Archive for July, 2012

I wanted a way to highlight search terms on the search results page (the way search engines do), by surrounding the text with <span class=whatever></span>, but simply doing preg_replace($re, '<span class=whatever>$0</span>', $text) replaces things inside any HTML tags as well. There are some solutions on the web, but the simplest one I found involves generating a new regular expression. I'd like something I can pass in the regular expression to match and the replacement text, something exactly equivalent to preg_replace.

What I came up with:

function preg_replace_text ($pattern, $replacement, $subject){
	// only replace text that is not inside tags. Assumes $subject is valid HTML and surrounded by tags
	// the (?<=>) is a lookbehind assertion to make sure the match starts with a >
	return preg_replace_callback('/(?<=>)[^<]*/', function($matches) use ($pattern, $replacement) {
		return preg_replace($pattern, $replacement, $matches[0]);
	}, $subject);

Hope this is useful to someone.

They suckered me into helping redesign the website for my daughter's school (don't worry—if you're looking at it before July 27, 2012 it's not my design), and they wanted to go with a WordPress site so lots of people could edit it easily. It seemed like a good idea, but it took 4 weeks of tweaking to get it to the point that everyone liked it.

One thing I wanted to do was have a single settings page for all the relevant options (secretary's email, reCaptcha info for forms), etc. While there are tutorials out there, nothing really hung together for me until I started playing with it. To make it simple, I created a single function that would implement all the settings. It uses PHP 5.3, with namespaces and closures (both of which make life much easier by not polluting the global namespace).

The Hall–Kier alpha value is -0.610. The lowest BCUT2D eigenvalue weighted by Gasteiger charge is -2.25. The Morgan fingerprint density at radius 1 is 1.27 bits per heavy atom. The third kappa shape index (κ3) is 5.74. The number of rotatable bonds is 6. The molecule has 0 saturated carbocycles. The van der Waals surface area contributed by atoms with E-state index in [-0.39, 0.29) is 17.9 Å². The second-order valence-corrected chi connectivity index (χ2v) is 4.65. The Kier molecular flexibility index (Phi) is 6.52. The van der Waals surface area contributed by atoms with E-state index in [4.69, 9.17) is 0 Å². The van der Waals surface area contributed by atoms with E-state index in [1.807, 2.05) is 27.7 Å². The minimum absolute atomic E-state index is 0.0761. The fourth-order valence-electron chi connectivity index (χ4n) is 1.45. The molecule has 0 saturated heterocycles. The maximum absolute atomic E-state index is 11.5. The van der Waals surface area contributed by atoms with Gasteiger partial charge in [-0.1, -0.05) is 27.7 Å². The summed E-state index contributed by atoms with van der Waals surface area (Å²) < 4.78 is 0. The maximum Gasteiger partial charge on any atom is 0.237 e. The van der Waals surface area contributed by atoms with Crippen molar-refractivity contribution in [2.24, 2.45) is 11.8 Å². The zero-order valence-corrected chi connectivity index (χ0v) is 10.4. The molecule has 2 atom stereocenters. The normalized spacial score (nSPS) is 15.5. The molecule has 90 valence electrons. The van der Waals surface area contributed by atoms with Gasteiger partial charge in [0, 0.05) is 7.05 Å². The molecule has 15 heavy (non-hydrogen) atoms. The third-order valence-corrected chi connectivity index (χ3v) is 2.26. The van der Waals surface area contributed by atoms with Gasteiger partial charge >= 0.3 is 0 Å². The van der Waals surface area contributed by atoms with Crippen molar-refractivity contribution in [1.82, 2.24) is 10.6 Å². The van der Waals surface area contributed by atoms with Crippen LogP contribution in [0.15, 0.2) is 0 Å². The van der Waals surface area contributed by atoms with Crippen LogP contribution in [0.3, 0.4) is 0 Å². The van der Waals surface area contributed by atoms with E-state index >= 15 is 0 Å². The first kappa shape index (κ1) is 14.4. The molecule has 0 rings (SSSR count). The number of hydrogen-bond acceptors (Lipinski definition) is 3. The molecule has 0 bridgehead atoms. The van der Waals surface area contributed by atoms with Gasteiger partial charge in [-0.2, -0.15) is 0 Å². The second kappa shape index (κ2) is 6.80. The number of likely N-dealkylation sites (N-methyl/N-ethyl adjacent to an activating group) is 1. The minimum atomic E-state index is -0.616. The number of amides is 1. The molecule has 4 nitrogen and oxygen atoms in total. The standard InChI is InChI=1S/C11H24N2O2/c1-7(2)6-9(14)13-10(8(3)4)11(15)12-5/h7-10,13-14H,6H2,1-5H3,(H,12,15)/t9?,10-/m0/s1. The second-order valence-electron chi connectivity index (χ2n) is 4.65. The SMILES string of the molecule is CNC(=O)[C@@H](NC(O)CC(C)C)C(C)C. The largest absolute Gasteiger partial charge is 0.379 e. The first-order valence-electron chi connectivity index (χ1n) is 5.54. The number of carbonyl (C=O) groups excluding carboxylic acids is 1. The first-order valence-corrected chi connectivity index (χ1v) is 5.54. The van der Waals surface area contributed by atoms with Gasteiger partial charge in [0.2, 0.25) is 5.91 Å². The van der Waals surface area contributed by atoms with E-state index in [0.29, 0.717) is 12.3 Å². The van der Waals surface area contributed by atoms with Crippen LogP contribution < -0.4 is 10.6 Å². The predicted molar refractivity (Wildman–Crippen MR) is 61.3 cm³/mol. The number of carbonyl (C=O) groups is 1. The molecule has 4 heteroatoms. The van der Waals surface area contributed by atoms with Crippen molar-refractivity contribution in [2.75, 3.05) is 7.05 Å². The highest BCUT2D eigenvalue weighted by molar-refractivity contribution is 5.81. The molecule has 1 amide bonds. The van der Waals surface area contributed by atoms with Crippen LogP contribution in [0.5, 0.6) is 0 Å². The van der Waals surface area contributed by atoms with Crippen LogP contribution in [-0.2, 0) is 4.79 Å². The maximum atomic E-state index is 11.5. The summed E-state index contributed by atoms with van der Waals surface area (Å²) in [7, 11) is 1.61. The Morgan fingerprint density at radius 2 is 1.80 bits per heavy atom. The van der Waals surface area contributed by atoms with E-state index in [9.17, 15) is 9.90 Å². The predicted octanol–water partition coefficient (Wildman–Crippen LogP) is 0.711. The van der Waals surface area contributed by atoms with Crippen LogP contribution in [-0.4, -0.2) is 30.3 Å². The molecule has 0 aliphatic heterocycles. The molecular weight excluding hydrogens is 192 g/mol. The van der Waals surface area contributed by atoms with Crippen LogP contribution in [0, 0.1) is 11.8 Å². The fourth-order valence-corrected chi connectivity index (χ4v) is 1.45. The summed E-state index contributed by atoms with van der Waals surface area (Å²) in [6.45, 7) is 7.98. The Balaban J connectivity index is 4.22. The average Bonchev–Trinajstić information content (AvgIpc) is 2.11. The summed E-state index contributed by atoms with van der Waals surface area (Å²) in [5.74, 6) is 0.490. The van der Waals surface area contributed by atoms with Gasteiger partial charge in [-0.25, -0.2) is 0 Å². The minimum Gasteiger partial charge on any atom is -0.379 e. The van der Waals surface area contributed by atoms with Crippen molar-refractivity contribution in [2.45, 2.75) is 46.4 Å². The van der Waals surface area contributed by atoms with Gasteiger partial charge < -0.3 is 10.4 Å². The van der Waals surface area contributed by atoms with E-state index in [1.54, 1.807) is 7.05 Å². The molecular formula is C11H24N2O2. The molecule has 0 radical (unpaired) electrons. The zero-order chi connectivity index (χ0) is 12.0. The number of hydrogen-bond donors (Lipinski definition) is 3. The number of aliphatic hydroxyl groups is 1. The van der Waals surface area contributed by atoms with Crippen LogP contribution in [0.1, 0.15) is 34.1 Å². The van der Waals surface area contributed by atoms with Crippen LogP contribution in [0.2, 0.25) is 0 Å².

The key is to put all the plugin's code under a single unique namespace, and use that namespace as the index for all the options.

Calling it is simple:

namespace MyUniqueName;
$title="Title for the Plugins Page (short enough to fit in the settings menu)";
plugin_settings($title, $defaults);

$defaults is an array of 'key' => $array, where the $array is array('default value', 'descriptive text', 'callback function'), where 'callback function' is the callable used to display the input element for that option. It can be a string representing the name of the function (prepended with the namespace!) or an anonymous function itself. It is passed a single argument, array('key' => $key), where $key is the key used in the original array.

Use the options as $options = get_option(__NAMESPACE__); $my_option = $options[$key];.

A simple callback function for a text box is:

function text_callback($args){
	$name = $args['key'];
	$ns = __NAMESPACE__; // note that __NAMESPACE__ is used as the index for the options in the database
	$options = get_option($ns);
	echo "<input name='{$ns}[$name]' value='{$options[$name]}' />";		

And to make it simpler, I created a function generator to do exactly this: textbox($size=40) returns a callback function to output a text box of $size characters.

So a sample $defaults would be:

$defaults = array(
  'email' => array('', 'Main Email Address', textbox()),
  'principal' => array('Ed Rooney', 'Principal\'s Full name', textbox(80))
Continue reading ‘Simplifying the Settings API for WordPress’ »

I've been asked to help update my daughter's school website (it's not terrible now, just dated and hard to update), and they have some official "branding" with specific colors and fonts. The colors are easy (though I had to explain to the PR person that just because we have Pantone colors doesn't mean I can get the website colors to match on everyone's monitors) but custom fonts are more complicated. Luckily, Paul Irish has worked out all the cross-browser bugs and FontSquirrel does all the work for you. I don't have anything to add.